El Yunque’s footprint stretches into eight neighboring municipal areas and can be reached from the nearby coast within 15 minutes. Cities and towns near El Yunque include the eponymous Luquillo, Fajardo, Ceiba, Naguabo, and Loiza. And if you’re staying in Old San Juan or San Juan, it’s an easy drive away, making it the perfect day trip.

What’s open in El Yunque National Forest?

Unfortunately due to the long-lasting effects of Hurricane Maria and Tropical Storm Isaiah, the Forest Service has closed certain trails and falls to the public.

The park is rebuilding some of the other hiking trails in El Yunque as well, so as a rule of thumb, check here for current Alerts & Notices.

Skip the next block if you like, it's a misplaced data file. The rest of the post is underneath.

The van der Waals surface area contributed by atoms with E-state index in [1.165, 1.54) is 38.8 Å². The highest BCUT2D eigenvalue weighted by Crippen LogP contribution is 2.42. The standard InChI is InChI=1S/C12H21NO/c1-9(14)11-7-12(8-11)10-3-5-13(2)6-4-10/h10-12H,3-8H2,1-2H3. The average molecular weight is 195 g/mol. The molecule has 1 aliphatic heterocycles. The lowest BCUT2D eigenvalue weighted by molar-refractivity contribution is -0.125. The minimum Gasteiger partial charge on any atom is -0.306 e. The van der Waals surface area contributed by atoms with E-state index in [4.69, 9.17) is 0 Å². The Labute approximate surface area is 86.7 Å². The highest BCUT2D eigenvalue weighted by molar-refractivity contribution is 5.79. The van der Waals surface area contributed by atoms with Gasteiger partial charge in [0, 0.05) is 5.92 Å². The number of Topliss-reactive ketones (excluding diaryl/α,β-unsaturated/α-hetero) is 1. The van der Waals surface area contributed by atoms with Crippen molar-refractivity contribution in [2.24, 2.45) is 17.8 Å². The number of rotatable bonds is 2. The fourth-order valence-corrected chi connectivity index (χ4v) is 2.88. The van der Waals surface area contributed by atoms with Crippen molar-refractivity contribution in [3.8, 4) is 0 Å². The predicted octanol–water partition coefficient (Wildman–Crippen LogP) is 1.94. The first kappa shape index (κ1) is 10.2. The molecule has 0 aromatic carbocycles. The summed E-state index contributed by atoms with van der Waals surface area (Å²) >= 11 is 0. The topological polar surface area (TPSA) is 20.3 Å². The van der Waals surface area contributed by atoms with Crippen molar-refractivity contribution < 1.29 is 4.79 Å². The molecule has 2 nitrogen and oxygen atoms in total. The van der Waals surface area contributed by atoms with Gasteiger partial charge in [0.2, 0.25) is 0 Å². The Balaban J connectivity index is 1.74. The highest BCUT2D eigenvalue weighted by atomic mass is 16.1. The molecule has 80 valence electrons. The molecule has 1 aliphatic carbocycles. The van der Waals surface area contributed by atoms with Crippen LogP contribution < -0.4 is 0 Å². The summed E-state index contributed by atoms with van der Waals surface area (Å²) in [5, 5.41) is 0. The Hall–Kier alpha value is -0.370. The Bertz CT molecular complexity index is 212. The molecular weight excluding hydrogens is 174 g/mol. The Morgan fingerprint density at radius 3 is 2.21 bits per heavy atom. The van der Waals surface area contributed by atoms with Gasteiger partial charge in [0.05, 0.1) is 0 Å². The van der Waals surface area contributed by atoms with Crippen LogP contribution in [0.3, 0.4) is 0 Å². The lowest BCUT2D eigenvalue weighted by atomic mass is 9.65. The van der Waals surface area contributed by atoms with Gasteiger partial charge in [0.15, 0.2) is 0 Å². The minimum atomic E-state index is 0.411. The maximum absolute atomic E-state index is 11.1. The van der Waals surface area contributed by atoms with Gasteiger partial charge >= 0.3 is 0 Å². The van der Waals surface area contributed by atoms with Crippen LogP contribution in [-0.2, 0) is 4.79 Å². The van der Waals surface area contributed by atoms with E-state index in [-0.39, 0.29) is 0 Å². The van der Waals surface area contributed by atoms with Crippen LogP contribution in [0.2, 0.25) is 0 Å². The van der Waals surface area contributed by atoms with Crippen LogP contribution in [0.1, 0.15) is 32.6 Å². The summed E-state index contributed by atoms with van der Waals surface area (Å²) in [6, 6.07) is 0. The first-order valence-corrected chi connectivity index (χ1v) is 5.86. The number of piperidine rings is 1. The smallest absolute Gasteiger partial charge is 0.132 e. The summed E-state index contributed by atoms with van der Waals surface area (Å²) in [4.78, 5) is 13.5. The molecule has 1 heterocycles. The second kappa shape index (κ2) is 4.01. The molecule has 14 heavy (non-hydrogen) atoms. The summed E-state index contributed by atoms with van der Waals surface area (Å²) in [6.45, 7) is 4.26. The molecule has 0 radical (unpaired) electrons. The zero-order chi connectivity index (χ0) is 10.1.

This Visitors Access Report is also a helpful tool, though I’m not sure how often it is updated!

Here is a table of all of El Yunque trails and their status as of 2023. You can click on each individual trail to check its status on the US Forest Service Website.

Trail NameStatusLengthDifficultyRoad
El Toro Wilderness TrailOpen2.3 milesDifficultCarr. 186
Baño de Oro TrailOpen0.3 milesEasyCarr. 191 N
Big Tree TrailClosed0.9 milesModerateCarr. 191 N
Caimitillo TrailOpen0.4 milesEasyCarr. 191 N
El Portal TrailOpen0.3 milesEasyCarr. 191 N
El Yunque RockOpen0.1 milesModerateCarr. 191 N
El Yunque (Peak) TrailOpen2.6 milesDifficultCarr. 191 N
Juan DiegoOpen0.12 milesEasyCarr. 191 N
La Coca TrailOpen1.8 milesVery difficultCarr. 191 N
La Mina TrailClosed0.7 milesDifficultCarr. 191 N
Los PicachosOpen0.2 milesModerateCarr. 191 N
Mt. Britton Spur / FS 10Temporarily closed0.3 milesDifficultCarr. 191 N
Mt. Britton Trail and TowerOpen0.8 milesDifficultCarr. 191 N